At its simplest form, a network switch provides ethernet connections for your office.  Often cables that go throughout your office to wall plates will come back to a central point and connect to your network switch(s).  Even in the smallest networks a network switch may be needed to properly route traffic or provide power to your devices.

Managed vs Unmanaged: Business network switches will always be managed.  What this means is that there is an administrative interface to use for configuring switch ports and other settings.  This is important to support VLAN’s (virtual networks) and mange other settings like power.  Most quality switches will offer the option for remote management, allowing you to access insights, make changes or receive alerts when you’re not at the office.

Layer 2 vs Layer 3: In small businesses you’re almost always going to use a layer 2 switch.  A layer 3 switch can do routing and IP assignments without having to send traffic through your firewall.  This is beneficial for offices that have a large number of network switches or require complex routing rules for their network because it shortens the path network traffic has to follow.  A layer 2 switch will identify the device and the assigned VLAN, then send the traffic to the firewall for routing.

Auto VLAN for Voice devices: This is a feature that even many IT professionals are not aware of, but for a small business is a must have.  Often a users workspace will only have one network drop, but they need to connect their desk phone and PC.  Most desk phones allow passthrough, where you connect the phone to the wall jack, then connect your PC to the phone.  This allows both devices to share the single ethernet jack.  The challenge with typical VLAN assignments on a switch port is that it would then put the phone and PC on the same VLAN. In the firewall section we covered the idea of QoS/Traffic Shaping, where we give priority to the phone system.  In order to accomplish this the phones need to be on their own VLAN.  Enter Auto VLAN assignment for voice devices.  Different manufactures have different ways of configuring this, but the idea is the same across the board, the switch will use LLDP (link layer discovery protocol) to identify phones when they are connected and will then place them on the proper VLAN automatically.  Going back to our example, where the PC and phone are sharing the same connection, the PC will join the untagged (default) VLAN for that port, while the phone will be assigned to the Voice VLAN and take part in any QoS/Traffic Shaping policy you have set.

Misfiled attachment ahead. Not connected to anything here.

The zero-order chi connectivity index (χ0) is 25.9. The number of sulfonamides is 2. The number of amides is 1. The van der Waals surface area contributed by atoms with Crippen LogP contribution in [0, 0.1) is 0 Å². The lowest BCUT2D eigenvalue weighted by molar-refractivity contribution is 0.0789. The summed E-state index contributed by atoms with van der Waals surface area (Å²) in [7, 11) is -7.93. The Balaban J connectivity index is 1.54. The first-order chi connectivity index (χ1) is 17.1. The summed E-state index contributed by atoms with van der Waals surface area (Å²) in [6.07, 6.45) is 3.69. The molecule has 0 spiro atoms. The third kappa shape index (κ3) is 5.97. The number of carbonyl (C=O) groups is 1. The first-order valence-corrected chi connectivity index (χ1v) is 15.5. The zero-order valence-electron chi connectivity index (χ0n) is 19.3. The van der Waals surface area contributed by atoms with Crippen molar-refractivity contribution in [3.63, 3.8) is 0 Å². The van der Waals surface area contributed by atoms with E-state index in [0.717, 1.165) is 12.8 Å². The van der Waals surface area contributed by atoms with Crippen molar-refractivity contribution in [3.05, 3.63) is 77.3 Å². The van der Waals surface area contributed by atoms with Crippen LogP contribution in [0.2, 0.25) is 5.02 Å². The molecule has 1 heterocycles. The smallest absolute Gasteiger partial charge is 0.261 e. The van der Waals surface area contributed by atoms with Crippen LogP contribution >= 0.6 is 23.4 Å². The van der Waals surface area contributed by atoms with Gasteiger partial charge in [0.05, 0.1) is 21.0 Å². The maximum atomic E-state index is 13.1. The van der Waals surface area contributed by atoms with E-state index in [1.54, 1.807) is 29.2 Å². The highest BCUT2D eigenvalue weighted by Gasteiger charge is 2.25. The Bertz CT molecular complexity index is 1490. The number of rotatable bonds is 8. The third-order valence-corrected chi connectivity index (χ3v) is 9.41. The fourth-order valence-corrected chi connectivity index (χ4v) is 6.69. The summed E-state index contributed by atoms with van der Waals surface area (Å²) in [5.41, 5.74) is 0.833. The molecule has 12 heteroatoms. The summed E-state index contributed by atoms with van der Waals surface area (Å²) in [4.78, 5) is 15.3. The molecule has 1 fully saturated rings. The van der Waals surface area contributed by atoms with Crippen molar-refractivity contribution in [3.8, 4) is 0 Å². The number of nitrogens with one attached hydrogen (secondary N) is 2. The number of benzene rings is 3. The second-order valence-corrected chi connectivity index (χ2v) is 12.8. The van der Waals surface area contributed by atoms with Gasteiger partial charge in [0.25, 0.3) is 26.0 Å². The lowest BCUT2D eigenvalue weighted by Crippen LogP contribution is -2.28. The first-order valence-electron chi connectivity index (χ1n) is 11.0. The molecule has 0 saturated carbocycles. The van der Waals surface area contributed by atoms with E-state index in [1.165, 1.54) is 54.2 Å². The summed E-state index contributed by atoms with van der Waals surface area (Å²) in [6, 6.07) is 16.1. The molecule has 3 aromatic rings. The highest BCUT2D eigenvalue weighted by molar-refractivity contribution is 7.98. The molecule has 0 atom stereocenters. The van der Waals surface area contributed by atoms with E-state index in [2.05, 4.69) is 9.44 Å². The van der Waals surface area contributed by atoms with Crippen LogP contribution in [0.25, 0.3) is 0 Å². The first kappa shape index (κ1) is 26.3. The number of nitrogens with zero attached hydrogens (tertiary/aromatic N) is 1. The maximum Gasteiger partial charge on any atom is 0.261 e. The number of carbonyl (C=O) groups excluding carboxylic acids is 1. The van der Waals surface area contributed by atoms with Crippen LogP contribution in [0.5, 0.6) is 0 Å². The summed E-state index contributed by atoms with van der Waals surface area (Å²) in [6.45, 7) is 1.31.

PoE (power over ethernet): PoE or power over ethernet is exactly what it sounds like.  A standard that allows power to be supplied to devices via ethernet so that you don’t have to use a separate power adapter. PoE is commonly used for wireless access points, desk telephones and surveillance cameras, but could be used for a wide array of other devices.  There are different PoE standards, so when selecting your network switch you’ll need to ensure it is capable of supplying the correct PoE for your devices.  One fun challenge is that each PoE standard can go by different names.  The most common types of PoE these days are backwards compatible and are measured by the wattage output, however there is an older passive PoE standard still in use by many devices today that is not compatible with the others. 

     PoE Types:

    • 802.3af (802.3at Type 1)PoE
    • 802.3at Type 2PoE+